Black's dark-Bishop had for so long, since 3...Bf8-g7, formed part of the King's "House," but shows how it subsequently can be used to build up an attack against White's King.

Following the dismantling of the Pawn Guard surrounding White's King, Black sends his dark-Bishop to the d4-Outpost (23...Bg7-d4+), attacking White's exposed King.
Point Count Chess - IE - Diagram 24 - The Advanced Salient, Salient v. Reverse Salient (1 of 4), After 33...Rxg6
(RESULT) The Advanced Salient,
Salient v. Reverse Salient (1 of 4),
After 33...Rxg6
After 33...Rxg6, White resigns.

Note: Black's c5-Pawn, formerly of the Reverse Salient, is still maintaining Black's dark-Bishop, on the d4-Outpost, as both units contribute to Black's victory.

This completes an example of how a Reverse Salient can triumph over a Salient in a more-advanced position.

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Summary of the Salient v. Reverse Salient (1 of 4)...

  1. White builds a 3 Pawn Phalanx, prior to gaining the Advanced Salient (1.d2-d4 » 2.c2-c4 » 4.e2-e4). White goes on to gain the Advanced Salient; Black settles for the Reverse Salient (10.d4-d5 c6-c5).

  2. Greater Space appears to be one of the main benefits enjoyed by the side with the Advanced Salient v. the opponent's non-Advanced Reverse Salient.

  3. When the Advanced Salient may be vulnerable: It would appear that the Advanced Salient is vulnerable when an opponent is able to use Pawns on the adjacent files, to attack the Base Pawns of the Advanced Salient structure. Black reinforced his Reverse Salient on the Queenside, before using his f-Pawn to take-out the base of White's Advanced Salient (16...f7-f5 » 17...e5xf4).

  4. Once both opposing Salient formations have been destroyed, the remains of Black's Reverse Salient can be used to support an attack on White exposed King. Black did this with the dark-Bishop, removing it from its place in the King's House, to sit on the d4-Outpost (23...Bg7-d4+), supported by Black's c5-Pawn, which had been part of the 'van' (head) of Black's Reverse Salient.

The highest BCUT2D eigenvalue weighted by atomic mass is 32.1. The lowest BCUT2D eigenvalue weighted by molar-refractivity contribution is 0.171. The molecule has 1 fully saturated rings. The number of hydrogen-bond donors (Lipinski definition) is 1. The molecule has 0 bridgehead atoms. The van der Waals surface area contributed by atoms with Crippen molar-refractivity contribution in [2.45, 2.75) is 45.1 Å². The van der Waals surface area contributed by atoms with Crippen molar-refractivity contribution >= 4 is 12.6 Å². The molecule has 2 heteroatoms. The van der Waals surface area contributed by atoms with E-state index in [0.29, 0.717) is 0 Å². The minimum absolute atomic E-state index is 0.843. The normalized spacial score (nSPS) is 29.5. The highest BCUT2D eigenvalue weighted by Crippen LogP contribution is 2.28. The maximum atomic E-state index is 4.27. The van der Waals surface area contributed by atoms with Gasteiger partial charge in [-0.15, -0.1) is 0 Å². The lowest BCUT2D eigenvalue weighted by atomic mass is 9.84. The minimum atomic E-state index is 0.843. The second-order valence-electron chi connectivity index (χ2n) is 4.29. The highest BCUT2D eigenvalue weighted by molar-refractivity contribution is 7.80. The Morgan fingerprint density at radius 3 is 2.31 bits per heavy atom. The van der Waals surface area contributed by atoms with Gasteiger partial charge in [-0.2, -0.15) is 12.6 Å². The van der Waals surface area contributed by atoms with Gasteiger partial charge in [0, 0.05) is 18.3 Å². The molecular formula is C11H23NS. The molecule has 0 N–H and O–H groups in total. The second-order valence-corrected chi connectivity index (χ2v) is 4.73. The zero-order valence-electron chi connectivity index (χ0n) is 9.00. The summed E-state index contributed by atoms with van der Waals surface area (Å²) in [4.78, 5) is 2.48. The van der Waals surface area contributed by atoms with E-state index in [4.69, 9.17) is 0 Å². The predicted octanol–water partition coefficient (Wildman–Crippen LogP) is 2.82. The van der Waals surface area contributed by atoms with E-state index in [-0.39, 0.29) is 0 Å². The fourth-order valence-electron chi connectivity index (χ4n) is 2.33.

5. The result of a successful attack on an Advanced Salient may be to leave your opponent with Isolated Pawns, and a Compromised King-side. Black's successful destruction of White's Advanced Salient left White with both f4- & h2-Pawns Isolated; White's King was exposed to an attack by Black's dark-Bishop (23...Bg7-d4+), and was also vulnerable on the Open g-file, from a Black Rook (33...Rfxg6), which is when White resigned.

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PGN

[Event "Eindhoven"]
[Site ""]
[Date "1955"]
[Round "?"]
[White "Stumpers, Louis F."]
[Black "Bouwmeester, Hans"]
[Result "0-1"]
[NIC "KI 15.4"]
[ECO "E94"]
[PlyCount "66"]

1. d4 Nf6 2. c4 g6 3. Nc3 Bg7 4. e4 d6 5. Nf3 O-O 6. Be2 e5 7. O-O c6 8. Qd3 Nbd7 9. Rd1 Re8 10. d5 c5 {PCC p.41 No.24} 11. a3 Rf8 12. b4 Ne8 13. Rb1 b6 14. Rf1 h6 15. Ne1 Qe7 16. g3 f5 17. f4 exf4 18. gxf4 fxe4 19. Nxe4 Ndf6 20. Ng3 Nh5 21. Bxh5 gxh5 22. f5 h4 23. Nh5 Bd4 24. Kg2 Qf7 25. Qe2 Bxf5 26. Rb3 Be4 27. Nf3 Qg6 28. Kh1 Ng7 29. Nxg7 Kxg7 30. Qg2 Rf6 31. bxc5 dxc5 32. a4 Raf8 33. Qxg6 Rxg6 0-1

End.